But Waterville has two aces in the hole. The first is location, location, location (an hour away from the coast, Bangor, Portland, Belfast and the mountains).
The second is gift shops.
Laitin jokes when he says there are more gift shops per capita than in any other town within 50 to 100 miles. But there’s some substance to his comment.
Waterville is a crooked town in terms of its roadways. Main Street is host to jewelers, bankers, cafes, a bridal shop, a stationer’s, a large American flag and a central park. It is a straight shot from Interstate 95 — about 50 miles, or an hour away from Bangor.
Just before hitting the bustle of the downtown, however, is Railroad Square Cinema, off to the left and in a scruffier business area with a shoe store, art gallery, a family practice and a parking lot that is a pothole adventure. Overlooking the funky mall is a large mural expounding the graces of mixed messages and promoting concepts such as “infinite limitations” and “unnecessary necessities.” It is a fit mascot for the grass-roots sophistication of the movie house’s place in this part-rural, part-urban spot.
George Gordon, proprietor of the Maine Made Shop in the center of town, says there are six shops in the downtown area, which, he adds, is “one gift shop away from being gift-shopped-out.” Gordon is an active citizen, a native Mainer and a busy merchant. He also owns stores in the Belgrade Lakes area and Boothbay Harbor, is the former acting director of the Opera House and a supporter of the film festival.
“Obviously, with it being a first-time event, we really have no idea what to expect,” says Gordon. “Other film festivals in other cities have had a positive effect on merchants and restaurants. We have — especially this time of year — all the infrastructure to host a fairly large event.”
Gordon means hotels, restaurants, shops and other attractions. But he also means the interest in cultural provocation. He knows from his tenure as a leader in the arts community that Waterville is poised to support good art.
“For a lot of people, the festival is going to put Waterville on the map,” says Alan Sanborn, co-founder of Railroad Square and, with Eisen, one of its two full-time employees. He is also vice president of Shadow Distribution. “If you have any interest in film, this is the place to be in July.”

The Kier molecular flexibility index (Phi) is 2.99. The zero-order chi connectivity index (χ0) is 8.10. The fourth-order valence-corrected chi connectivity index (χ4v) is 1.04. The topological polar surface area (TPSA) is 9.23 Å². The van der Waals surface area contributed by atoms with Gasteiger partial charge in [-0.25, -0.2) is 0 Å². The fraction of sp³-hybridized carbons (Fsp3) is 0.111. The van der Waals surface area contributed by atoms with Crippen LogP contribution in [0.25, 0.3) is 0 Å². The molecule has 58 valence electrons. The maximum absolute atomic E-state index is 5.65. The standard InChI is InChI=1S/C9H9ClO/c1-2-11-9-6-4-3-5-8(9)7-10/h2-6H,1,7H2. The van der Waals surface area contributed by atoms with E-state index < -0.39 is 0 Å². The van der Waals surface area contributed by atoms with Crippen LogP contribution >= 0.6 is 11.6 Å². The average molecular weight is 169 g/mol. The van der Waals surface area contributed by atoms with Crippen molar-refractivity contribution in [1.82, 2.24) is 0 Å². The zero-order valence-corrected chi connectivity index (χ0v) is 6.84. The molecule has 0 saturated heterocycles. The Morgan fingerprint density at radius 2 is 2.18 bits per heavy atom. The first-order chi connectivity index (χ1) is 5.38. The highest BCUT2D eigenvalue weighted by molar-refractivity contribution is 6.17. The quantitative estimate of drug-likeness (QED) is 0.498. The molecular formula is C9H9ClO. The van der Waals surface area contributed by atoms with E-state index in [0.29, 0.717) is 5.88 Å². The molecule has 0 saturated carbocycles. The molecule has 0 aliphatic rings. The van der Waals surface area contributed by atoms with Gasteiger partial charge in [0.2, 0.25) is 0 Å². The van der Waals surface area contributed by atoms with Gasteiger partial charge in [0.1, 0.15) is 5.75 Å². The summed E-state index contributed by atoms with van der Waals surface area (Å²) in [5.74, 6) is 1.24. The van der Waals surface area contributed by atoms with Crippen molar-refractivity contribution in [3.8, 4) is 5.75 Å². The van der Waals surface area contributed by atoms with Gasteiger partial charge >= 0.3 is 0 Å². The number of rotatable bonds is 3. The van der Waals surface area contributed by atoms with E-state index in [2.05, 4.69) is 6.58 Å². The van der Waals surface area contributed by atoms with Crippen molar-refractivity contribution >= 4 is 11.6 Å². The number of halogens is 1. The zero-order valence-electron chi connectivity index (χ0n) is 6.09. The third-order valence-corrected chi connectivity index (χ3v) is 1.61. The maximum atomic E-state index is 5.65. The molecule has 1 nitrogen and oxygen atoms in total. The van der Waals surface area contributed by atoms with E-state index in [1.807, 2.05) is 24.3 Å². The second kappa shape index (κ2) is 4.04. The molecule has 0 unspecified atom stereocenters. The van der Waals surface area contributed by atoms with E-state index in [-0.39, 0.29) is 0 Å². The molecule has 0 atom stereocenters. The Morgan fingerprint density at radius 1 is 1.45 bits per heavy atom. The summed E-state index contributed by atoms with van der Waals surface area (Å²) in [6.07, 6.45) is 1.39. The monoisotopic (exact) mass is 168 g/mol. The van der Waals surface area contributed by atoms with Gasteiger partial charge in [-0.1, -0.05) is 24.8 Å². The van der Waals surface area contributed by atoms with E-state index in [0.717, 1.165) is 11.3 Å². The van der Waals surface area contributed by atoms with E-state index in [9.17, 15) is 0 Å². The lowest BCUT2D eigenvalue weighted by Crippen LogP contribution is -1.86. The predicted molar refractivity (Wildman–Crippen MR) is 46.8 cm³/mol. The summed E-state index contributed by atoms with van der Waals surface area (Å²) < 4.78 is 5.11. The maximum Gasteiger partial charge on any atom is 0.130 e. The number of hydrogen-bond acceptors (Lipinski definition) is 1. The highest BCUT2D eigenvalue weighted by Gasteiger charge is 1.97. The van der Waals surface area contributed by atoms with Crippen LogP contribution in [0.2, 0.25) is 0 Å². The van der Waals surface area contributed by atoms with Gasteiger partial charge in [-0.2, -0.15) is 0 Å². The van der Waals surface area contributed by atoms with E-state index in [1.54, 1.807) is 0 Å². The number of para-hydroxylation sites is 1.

Sanborn guessed that most people haven’t been to a film festival before and may be shy about attending one. It’s impossible to attend every film, he says, but filmgoers should treat it as an educational opportunity. Pick out a few films, talk to people in line, watch the films, talk some more. And take a few days off work if you can manage to, says Sanborn.
Afterward, it’s a short walk to the downtown area, where the enlightened might also find themselves hungry. At least, that’s what David Jorgensen is hoping.
“Of course, we are all thrilled something like this is coming here because it puts us on the map again,” says Jorgensen, owner of Jorgensen’s Cafe, which sells gourmet sandwiches, bagels, fresh breads, wines, specialty foods and coffees. Jorgensen, who calls his business “booming,” has donated both food and money to the film festival cause. He expects, too, that the event will be a success.
“We have invested in the downtown with a mix of profit and nonprofit groups that have breathed life into the downtown area,” says Mayor Joseph, who grew up in Waterville. “We say: Waterville is open for business. And we do everything we can to make that happen. I think it’s very exciting.”